Albert Katz

Obituary of Albert Michael Katz

 Albert M. Katz, UW-Superior Professor Emeritus of Theatre and Communication; Combat Choreographer; Community Organizer; Volunteer, Husband, Father and Grandfather has died at the age of 84.


He died at home, of natural causes, surrounded by his family, in the early hours of April 28th.

Al was born in 1938 in New York City, the second child of Harry and Esther (Née Gottesman) Katz.

Growing up in the Washington Heights section of New York City in the center of a bustling community and a bumptious family, Al was bright, talkative and active, preferring handball and stickball in the neighborhood to organized athletics. He spoke often of having been “knife master” of his block.  This was a game of skill and agility (the blades were taped), more akin to formal fencing than actual violence.

His other love was theater.  He took the subway down to the theater district whenever he got the chance, going from box office to box office looking for seats he could afford, frequently in the second balcony, but he didn’t care. 

His voracious intelligence was noticed by his teachers who promoted him 2 grades past his cohort. Through city wide testing he was selected for a place at the prestigious Bronx High School of Science. He graduated in 1954 at the tender age of 16.

He attended Union College in Schenectady, New York, at the time an all male institution, and while there realized that he could have a career in theater. His parents offered to support him while he was establishing himself professionally, but even then, Al knew that what he really wanted to do was teach.

He graduated from Union in 1958 and headed straight to the University of Michigan, Ann Arbor to work on his Master’s Degree with a teaching fellowship, where his charisma, passion and the fact that he’d started balding at the age of 17 helped compensate for the fact that, at the age of 20, he was two years younger than some of his students.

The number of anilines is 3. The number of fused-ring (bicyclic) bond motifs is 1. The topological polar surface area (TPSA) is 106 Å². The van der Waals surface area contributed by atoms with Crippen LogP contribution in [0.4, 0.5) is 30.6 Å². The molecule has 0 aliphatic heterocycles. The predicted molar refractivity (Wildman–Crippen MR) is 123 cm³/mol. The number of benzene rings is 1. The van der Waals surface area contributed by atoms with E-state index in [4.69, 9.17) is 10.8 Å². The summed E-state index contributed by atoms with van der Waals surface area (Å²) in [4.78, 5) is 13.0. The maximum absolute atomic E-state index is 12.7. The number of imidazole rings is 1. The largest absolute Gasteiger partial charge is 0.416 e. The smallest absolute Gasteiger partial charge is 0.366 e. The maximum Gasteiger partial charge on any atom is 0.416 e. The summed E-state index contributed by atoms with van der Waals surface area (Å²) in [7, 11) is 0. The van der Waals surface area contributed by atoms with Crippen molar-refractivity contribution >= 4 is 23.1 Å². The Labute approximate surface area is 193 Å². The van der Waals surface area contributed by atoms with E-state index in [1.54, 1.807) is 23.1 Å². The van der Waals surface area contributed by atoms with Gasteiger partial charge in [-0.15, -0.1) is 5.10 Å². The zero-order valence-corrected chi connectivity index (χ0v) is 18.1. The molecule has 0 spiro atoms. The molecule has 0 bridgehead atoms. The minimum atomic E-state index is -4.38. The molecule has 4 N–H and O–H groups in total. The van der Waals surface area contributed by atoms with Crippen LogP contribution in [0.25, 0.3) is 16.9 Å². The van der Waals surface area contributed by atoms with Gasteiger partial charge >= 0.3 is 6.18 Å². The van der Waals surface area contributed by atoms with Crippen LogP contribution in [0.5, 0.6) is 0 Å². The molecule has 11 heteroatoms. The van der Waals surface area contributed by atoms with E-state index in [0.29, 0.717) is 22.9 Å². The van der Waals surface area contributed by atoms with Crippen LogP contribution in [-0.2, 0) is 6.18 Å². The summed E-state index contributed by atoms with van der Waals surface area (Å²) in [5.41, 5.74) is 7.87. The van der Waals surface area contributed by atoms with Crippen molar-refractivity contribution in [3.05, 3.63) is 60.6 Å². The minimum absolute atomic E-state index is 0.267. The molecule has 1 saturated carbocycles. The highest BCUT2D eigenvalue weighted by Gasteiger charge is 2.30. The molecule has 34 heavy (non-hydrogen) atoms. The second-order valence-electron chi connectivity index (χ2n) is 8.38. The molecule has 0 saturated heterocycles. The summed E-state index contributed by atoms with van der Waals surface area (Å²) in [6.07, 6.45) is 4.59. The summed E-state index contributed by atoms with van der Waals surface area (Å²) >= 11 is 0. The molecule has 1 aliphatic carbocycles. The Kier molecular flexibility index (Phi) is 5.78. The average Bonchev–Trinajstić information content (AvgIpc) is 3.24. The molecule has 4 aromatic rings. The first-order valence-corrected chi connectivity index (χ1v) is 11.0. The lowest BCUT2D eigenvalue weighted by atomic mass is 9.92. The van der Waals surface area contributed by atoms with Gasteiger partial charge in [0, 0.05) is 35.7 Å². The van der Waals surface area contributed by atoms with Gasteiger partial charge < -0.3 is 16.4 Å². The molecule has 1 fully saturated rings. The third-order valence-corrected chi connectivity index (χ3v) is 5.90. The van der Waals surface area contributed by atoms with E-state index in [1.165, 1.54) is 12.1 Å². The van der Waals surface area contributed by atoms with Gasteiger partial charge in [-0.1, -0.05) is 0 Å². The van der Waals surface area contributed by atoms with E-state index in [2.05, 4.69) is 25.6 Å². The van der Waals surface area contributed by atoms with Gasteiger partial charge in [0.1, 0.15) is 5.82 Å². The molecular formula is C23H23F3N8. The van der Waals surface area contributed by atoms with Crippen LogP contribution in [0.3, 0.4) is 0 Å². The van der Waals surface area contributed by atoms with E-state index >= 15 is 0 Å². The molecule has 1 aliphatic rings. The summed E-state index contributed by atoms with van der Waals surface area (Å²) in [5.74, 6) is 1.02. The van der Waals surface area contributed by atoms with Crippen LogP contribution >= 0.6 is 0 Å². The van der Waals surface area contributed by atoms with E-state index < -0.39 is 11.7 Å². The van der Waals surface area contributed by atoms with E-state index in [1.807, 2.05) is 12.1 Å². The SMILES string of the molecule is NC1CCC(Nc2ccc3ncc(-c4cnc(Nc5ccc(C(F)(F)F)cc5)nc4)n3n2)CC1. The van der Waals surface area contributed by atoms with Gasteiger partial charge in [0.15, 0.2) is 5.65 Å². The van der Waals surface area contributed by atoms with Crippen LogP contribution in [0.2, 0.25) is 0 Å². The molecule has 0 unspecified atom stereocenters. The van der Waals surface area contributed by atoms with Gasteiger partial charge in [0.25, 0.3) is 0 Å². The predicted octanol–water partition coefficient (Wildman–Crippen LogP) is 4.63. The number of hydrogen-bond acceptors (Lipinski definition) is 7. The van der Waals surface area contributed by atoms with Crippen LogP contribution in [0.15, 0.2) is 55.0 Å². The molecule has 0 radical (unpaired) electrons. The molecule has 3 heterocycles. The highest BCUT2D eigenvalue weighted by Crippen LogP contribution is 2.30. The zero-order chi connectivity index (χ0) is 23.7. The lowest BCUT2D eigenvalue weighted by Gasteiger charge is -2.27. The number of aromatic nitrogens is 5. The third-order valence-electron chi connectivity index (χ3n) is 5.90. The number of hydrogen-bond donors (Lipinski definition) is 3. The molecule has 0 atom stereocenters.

While stage managing a summer production of Rashomon, he met Virginia (Ginny) Teare who was playing one of the lead roles. Their connection was swift and they were married in 1962.

1962 was also the year that he accepted a position as Assistant Professor of Theatre at Alma College in Alma, Michigan.  He taught there for three years at which point he returned to the University of Michigan where he completed PhD in 1966

But something else crucial happened in those Ann Arbor years: 

Ginny was directing a high school production of Rally Round The Flag, Boys! a  show that culminates in a spectacular fight scene. She wanted it to be impressive, but she also wanted it to be safe. 

Enter the former knife master of Washington Heights! Al choreographed the melee, making sure that it only looked chaotic and dangerous while assuring that no one got hurt.

It was while staging that fight that Al discovered what would be one of his academic specialities for the next phase of his career.

In 1966 he became an Assistant Professor of Theatre at the University of Wisconsin-Superior where he taught acting, directing, and stage combat. He achieved the rank of Full Professor in 1976.